Guest Post By: Amanda Johns Vaden
One of the most important things about the art of answering objections is knowing what objection you are really answering.
Because typically the number one objection that people give you, is not their real objection. It’s an excuse.
So how do you determine what the difference between an excuse and an objection is if you are going to be successful in overcoming this?
First, you must learn how to isolate the objection. This technique is simple but incredibly powerful. It allows you to keep moving forward after someone challenges you with an objection.
So a very typical objection that you may face can be as simple as, “Well you know what Amanda? This sounds great, but I really need to talk to…” – my business partner, or my spouse, or my parents, friends, dog, or even their great Aunt Berta – “before I can make a decision.”
Now that might be the real objection, but it might not be. If you really think about it, what are they going to discuss with the other person?
Something like: Can we afford this? Should we do it? Do we have the time to implement it and do we have the budget to do so? They may talk about something, but it may not be the real objection. So here’s how you isolate the objection.
The next time that somebody tells you, “I need to talk to (xyz),” respond with, “Hey, I completely understand, Mr./Mrs. Customer. Other than talking to your business partner, is there any reason that you wouldn’t want to move forward with this?”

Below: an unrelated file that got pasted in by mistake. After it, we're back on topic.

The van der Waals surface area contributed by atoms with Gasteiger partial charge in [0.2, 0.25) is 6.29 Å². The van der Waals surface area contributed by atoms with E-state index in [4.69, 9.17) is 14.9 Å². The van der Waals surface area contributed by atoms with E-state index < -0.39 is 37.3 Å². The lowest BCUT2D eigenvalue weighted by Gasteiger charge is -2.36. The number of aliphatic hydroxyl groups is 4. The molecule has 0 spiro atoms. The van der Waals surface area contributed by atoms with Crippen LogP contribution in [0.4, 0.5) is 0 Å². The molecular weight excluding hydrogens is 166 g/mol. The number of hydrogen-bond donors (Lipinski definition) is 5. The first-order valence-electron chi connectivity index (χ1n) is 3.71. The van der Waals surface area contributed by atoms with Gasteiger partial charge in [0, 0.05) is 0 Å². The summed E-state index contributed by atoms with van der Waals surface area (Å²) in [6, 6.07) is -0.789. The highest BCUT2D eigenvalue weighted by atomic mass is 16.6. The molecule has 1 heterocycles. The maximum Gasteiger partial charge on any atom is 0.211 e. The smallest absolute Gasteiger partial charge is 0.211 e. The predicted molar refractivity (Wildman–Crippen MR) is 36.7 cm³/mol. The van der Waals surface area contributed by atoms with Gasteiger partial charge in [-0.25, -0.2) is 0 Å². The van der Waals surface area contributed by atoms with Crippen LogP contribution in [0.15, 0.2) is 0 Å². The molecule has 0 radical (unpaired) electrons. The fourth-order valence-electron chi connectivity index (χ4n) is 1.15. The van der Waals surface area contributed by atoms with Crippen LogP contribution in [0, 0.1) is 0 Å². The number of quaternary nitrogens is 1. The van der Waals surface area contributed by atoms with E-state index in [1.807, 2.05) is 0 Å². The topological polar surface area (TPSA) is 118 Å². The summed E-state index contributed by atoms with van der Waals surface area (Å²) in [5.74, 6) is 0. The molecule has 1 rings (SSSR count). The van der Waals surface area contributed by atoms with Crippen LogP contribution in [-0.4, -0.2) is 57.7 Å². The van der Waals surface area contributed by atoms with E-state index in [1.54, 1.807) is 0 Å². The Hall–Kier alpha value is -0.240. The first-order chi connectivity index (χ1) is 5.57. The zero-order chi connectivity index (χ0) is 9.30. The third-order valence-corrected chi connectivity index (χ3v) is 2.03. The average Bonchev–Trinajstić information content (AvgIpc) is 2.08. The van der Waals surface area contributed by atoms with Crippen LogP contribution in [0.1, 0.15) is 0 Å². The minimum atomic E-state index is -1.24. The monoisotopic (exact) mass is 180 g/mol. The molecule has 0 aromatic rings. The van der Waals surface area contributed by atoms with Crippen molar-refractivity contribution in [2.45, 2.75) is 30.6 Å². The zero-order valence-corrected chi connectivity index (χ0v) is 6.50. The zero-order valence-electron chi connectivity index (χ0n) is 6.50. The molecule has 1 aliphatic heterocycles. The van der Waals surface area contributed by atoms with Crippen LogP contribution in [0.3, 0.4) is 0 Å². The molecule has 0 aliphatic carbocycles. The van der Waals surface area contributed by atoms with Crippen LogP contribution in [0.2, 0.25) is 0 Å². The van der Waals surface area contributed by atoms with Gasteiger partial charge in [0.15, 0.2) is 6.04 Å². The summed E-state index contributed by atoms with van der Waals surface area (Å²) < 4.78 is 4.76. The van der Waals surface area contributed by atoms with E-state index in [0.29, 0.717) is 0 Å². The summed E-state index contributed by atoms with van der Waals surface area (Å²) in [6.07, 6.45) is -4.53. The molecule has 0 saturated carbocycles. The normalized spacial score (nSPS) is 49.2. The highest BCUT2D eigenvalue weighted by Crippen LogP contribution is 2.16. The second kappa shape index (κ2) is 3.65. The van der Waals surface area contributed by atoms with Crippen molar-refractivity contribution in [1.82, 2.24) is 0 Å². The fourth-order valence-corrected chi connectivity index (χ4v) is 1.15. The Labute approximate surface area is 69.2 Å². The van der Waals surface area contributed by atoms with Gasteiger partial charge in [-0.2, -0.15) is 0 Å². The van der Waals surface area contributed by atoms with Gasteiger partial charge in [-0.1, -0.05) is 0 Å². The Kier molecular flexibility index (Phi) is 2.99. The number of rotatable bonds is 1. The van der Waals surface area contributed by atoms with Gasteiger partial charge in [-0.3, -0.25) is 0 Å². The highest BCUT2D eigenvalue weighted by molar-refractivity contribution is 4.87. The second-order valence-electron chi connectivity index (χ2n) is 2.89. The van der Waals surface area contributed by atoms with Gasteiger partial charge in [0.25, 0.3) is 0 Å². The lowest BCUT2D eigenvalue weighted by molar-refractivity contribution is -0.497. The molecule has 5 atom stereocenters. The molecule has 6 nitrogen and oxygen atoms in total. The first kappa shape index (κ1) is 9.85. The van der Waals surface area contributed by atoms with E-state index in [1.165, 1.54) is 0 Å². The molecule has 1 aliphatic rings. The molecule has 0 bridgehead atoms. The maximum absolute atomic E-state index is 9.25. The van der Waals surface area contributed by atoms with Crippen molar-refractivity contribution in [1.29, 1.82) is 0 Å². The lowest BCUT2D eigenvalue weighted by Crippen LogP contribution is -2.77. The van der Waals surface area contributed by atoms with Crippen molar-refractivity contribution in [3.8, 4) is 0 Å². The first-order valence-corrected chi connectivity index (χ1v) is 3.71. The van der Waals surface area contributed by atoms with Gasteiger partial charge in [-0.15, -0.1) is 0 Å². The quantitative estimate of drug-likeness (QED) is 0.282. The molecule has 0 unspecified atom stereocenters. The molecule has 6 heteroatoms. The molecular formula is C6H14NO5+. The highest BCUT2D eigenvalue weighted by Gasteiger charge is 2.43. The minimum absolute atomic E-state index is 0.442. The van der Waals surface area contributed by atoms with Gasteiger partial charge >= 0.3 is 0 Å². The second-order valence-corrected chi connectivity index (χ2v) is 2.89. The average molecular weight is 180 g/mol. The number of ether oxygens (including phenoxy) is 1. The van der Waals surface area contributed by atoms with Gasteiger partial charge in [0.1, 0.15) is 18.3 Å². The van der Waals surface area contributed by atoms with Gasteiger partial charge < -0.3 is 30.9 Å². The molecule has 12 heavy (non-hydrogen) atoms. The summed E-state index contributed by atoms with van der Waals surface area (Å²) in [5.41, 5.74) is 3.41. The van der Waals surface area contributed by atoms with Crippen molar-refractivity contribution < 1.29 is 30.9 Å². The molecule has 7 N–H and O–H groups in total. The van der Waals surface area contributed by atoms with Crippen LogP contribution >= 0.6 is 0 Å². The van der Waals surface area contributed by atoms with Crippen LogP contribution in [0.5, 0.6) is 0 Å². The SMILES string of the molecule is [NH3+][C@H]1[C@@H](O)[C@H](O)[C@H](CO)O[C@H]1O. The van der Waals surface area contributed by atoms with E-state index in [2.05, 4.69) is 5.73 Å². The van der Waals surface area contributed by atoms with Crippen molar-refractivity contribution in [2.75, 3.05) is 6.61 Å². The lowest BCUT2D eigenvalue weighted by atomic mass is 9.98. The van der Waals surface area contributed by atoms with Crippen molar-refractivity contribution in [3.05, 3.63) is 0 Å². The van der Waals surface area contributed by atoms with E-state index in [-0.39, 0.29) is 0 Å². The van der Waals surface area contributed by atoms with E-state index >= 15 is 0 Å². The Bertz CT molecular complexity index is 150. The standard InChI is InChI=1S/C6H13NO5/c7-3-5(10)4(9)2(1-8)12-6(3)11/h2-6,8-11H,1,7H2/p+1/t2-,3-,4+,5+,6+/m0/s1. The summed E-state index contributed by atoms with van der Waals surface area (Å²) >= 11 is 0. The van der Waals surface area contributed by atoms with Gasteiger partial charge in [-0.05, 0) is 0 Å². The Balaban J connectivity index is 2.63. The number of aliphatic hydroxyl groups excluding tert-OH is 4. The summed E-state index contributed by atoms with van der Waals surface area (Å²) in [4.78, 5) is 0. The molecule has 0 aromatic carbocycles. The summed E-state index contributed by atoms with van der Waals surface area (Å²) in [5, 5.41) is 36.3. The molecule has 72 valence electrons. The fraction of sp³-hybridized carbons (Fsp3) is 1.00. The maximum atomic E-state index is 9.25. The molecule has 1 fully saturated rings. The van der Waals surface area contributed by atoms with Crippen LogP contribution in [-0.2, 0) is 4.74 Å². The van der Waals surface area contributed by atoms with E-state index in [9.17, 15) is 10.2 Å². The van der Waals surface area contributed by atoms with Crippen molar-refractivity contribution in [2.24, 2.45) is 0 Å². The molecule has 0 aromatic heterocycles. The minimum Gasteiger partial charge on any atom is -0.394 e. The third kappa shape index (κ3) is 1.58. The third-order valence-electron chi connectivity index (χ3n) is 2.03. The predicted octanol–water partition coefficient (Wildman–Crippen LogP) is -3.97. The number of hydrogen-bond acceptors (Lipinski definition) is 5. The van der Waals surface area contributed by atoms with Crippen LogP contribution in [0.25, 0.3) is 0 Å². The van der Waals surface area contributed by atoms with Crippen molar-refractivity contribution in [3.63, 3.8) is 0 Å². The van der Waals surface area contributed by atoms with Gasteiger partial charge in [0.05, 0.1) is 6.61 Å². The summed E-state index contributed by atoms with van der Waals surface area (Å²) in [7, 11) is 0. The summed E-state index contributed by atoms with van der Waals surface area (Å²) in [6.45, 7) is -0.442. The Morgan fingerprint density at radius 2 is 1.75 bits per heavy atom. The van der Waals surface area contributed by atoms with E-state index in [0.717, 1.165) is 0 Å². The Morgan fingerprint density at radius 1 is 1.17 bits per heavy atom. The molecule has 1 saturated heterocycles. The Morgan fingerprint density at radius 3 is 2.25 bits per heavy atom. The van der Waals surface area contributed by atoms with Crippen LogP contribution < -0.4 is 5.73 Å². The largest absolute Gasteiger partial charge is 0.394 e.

Asking them, “other than this” – whatever objection they just gave you – “is there anything else holding you back from moving forward?” gives you the opportunity to see what the real hold up is. If they say no, then, green light, they’re telling you that is the only thing they need to do, so your job is to close on the next step and schedule the next meeting.
But if they say, “Well actually, what we need to talk about is the budget.” Now, you have the real objection. It’s not talking to their business partner, it’s the money.
So remember, the first time you hear an objection, isolate the objection. Then you’re one step closer to finding the root of their doubt and closing the sale.
To learn more you can view the rest of my website here.
Amanda Johns Vaden is a founding partner, executive coach and senior consultant at Southwestern Consulting. She has worked with over 400 sales offices nationwide. Amanda is the author of the upcoming books Unspoken: Redefining Expectations Between Men and Women in the World of Work and 4-Dimensional Follow up: Increasing Client Retention and Customer Loyalty Through Follow-Up